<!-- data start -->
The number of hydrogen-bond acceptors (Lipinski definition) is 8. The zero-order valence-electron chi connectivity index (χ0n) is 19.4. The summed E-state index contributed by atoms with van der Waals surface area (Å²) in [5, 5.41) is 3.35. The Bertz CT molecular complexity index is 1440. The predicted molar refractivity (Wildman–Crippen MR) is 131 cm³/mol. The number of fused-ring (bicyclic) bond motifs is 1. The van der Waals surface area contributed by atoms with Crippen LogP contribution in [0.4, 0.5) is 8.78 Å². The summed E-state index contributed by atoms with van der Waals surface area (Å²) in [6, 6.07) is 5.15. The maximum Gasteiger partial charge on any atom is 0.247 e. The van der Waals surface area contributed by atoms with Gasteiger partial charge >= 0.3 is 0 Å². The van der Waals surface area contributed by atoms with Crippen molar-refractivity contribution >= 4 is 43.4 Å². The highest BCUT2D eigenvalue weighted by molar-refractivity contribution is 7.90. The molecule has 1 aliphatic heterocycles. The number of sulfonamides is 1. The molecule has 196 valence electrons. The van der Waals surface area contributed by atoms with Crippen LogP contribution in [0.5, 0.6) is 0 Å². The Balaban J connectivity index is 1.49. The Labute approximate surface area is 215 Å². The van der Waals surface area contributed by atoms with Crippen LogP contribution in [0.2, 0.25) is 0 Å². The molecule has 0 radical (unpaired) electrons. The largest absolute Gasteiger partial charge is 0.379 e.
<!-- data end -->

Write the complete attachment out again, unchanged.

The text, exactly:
The number of hydrogen-bond acceptors (Lipinski definition) is 8. The zero-order valence-electron chi connectivity index (χ0n) is 19.4. The summed E-state index contributed by atoms with van der Waals surface area (Å²) in [5, 5.41) is 3.35. The Bertz CT molecular complexity index is 1440. The predicted molar refractivity (Wildman–Crippen MR) is 131 cm³/mol. The number of fused-ring (bicyclic) bond motifs is 1. The van der Waals surface area contributed by atoms with Crippen LogP contribution in [0.4, 0.5) is 8.78 Å². The summed E-state index contributed by atoms with van der Waals surface area (Å²) in [6, 6.07) is 5.15. The maximum Gasteiger partial charge on any atom is 0.247 e. The van der Waals surface area contributed by atoms with Gasteiger partial charge >= 0.3 is 0 Å². The van der Waals surface area contributed by atoms with Crippen molar-refractivity contribution >= 4 is 43.4 Å². The highest BCUT2D eigenvalue weighted by molar-refractivity contribution is 7.90. The molecule has 1 aliphatic heterocycles. The number of sulfonamides is 1. The molecule has 196 valence electrons. The van der Waals surface area contributed by atoms with Crippen LogP contribution in [0.5, 0.6) is 0 Å². The Balaban J connectivity index is 1.49. The Labute approximate surface area is 215 Å². The van der Waals surface area contributed by atoms with Crippen LogP contribution in [0.2, 0.25) is 0 Å². The molecule has 0 radical (unpaired) electrons. The largest absolute Gasteiger partial charge is 0.379 e.